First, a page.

Successfully reported this slideshow.
We use your LinkedIn profile and activity data to personalize ads and to show you more relevant ads. You can change your ad preferences anytime.

horticulture growth in indian economy

7,863 views

Published on

Agriculture Economics

Published in: Education, Business, Technology

horticulture growth in indian economy

  1. 1. Gowhar Bashir Ahangar R.GovindasamyM.Phil Research Scholar in Economics, Guest lecturer in Economics,Bharathiar University, Bharathiar University,Coimbatore. -46 . Coimbatore. -46
  2. 2. Since Independence India has made tremendous progresswith respect to food and the overall livelihood security.India has emerged as one of the leading producers of rice,wheat, pulses, fruits, vegetables, milk and othercommodities.The countrys population has almost tripled in the last fivedecades and its food grain production has more thanquadrupled.The share of agriculture in the GDP has declinedsubstantially from 55 per cent in the early 1950 to about 42per cent in the 1980 and further to 14.4 per cent in 2010-11.Presently horticulture contributes 28 percent ofagricultural GDP.Introduction
  3. 3. Worldwide HorticultureIn the world production of fruits, India is the biggestproducer of banana and mango. India is the secondlargest producer of lime. China is the other biggestproducer of these produce in the world.European countries are the leaders in grape productionwith India ranking sixteenth in the world. Brazil leads inthe production of orange and papaya and Thailand inpineapple.
  4. 4. Horticulture Crops in IndiaHorticulture development had not been a priority in Indiauntil recent years. In the period 1948-80, the main focus ofthe country was on Cereals. Much planned effort had notbeen made for horticulture development, except for sometechnical support and development efforts for specificcommodities like spices, coconut and potato. During 1980-92, there was consolidation of institutional support over aplanned process for the development of horticulture.It was in the post -1993 period that a focused attentionwas given to horticulture development through anenhancement of plan allocation and knowledge-basedtechnology.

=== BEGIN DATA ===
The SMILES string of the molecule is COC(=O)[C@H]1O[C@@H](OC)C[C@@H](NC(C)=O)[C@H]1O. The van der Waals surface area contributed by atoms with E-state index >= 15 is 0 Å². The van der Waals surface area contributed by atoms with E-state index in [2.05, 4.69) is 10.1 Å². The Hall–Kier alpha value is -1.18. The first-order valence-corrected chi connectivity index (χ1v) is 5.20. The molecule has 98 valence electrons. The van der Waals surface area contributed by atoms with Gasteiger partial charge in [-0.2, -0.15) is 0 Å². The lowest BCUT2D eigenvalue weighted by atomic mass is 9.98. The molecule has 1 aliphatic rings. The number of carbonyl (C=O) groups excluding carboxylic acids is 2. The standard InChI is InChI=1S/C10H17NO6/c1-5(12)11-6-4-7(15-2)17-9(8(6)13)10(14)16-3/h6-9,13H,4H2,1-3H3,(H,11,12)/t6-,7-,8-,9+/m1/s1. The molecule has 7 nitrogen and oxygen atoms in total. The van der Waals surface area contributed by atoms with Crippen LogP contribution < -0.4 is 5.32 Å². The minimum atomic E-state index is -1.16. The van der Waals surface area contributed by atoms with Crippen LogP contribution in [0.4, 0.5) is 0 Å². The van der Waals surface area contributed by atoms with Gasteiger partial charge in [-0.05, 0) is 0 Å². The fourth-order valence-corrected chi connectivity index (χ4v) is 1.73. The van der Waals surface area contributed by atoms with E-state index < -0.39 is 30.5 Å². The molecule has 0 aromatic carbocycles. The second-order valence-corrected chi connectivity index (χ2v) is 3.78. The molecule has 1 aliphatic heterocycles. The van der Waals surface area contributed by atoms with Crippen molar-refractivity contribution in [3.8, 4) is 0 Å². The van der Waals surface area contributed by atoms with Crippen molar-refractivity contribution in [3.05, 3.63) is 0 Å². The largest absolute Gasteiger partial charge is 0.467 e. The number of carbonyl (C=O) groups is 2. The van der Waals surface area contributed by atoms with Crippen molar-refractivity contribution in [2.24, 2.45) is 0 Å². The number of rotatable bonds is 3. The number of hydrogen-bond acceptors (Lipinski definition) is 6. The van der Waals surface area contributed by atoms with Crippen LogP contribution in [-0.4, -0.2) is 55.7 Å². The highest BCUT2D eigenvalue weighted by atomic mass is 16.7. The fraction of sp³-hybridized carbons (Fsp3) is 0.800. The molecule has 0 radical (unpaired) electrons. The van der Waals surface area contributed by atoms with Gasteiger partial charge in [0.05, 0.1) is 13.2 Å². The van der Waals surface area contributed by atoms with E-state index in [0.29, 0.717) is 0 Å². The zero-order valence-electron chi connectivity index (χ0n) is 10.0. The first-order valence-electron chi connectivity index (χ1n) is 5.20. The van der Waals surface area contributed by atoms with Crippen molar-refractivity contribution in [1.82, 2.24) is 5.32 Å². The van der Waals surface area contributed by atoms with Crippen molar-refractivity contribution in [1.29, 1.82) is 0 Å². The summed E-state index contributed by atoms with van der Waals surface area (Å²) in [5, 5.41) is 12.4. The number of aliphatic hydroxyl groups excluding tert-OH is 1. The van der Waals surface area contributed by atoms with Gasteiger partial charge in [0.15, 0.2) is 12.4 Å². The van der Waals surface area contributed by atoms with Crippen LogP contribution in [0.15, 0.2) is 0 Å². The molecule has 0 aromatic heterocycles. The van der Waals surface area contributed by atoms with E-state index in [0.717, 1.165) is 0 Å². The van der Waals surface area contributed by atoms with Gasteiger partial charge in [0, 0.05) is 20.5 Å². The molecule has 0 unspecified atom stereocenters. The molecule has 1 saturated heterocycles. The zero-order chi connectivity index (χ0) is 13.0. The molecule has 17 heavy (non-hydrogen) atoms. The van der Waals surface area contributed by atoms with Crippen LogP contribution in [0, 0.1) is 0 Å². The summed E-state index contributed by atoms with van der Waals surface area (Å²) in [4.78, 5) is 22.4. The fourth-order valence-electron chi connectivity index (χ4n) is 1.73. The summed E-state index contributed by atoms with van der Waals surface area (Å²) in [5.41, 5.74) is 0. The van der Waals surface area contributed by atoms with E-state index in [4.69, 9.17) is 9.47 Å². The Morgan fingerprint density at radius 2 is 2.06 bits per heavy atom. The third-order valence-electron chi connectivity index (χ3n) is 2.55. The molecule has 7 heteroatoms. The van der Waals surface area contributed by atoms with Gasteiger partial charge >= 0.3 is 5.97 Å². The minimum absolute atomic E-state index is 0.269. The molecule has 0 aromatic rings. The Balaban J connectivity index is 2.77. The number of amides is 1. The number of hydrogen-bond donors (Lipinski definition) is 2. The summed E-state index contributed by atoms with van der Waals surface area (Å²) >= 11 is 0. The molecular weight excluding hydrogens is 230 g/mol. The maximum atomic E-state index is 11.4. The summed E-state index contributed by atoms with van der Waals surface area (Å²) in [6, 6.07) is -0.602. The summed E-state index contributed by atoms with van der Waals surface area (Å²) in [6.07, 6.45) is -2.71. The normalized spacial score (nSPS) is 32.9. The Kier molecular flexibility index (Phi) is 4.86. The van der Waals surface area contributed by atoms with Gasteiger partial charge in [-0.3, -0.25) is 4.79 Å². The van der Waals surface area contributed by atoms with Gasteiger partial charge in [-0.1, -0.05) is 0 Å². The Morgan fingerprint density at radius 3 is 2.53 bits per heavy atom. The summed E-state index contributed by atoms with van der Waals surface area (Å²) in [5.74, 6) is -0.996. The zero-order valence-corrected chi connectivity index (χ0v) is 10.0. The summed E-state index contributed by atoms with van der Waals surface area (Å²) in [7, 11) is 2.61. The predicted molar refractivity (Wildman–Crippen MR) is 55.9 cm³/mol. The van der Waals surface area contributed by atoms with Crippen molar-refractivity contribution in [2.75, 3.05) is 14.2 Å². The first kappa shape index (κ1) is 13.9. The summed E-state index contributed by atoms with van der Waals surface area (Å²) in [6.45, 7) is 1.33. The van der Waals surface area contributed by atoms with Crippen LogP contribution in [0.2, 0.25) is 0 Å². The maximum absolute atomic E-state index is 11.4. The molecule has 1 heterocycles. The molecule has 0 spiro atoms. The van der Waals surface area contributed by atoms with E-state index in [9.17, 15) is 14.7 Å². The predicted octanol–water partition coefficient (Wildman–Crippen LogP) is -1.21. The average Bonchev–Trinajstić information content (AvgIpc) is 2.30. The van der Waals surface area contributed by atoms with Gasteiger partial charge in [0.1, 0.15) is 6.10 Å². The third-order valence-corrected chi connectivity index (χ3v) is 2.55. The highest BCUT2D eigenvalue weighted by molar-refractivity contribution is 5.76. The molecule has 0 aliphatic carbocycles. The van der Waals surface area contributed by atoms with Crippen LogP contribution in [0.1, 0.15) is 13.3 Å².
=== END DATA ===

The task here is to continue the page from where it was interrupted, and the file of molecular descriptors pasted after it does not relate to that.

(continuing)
5. 5. Objective of The StudyTo analysis trend in Area and Production of Horticulturalcrops in in India during 1990-91 to 2004-05.To examine the trend in Quantity and Value of export ofhorticulture commodities in India during 1990-91 to 2004-05.
  6. 6. Data Collection and Methodology• Data on area, production and yield are taken fromvarious reports of the Indian Horticulture Database,published by the National Horticulture Board (NHB);Area and Production of Principal Crops in India, theDirectorate of Economics and Statistics, the Ministryof Agriculture, for the national level data.• The FAO statistics website of the Food andAgricultural Organization is used for theinternational data.
  7. 7. Result and DiscussionCommodities 1990-95 1995-2000 2000-04 1990-2004 % changein areaFruits 483 512 1095 2090 28.75Vegetables -258 915 506 1163 16.00Plantation 435 129 240 804 11.06Spices 211 284 2655 3150 43.33Flower 29 16 18 63 0.87Horticulture 900 1856 4514 7270 100.00Horticultural Crops area during the period 1990-2004 in India(Unit: 000’ hectares)
  8. 8. Average annual rate of growth in area and production of Fruitsand Vegetables in India during 1990-2004PeriodFruits VegetablesArea Production AreaProduction1990-95 3.28 9.43 -1.00 4.671995-00 2.58 1.62 3.15 6.222000-04 6.67 3.32 1.82 2.081990-04 3.38 3.06 2.10 3.95(Unit: per cent)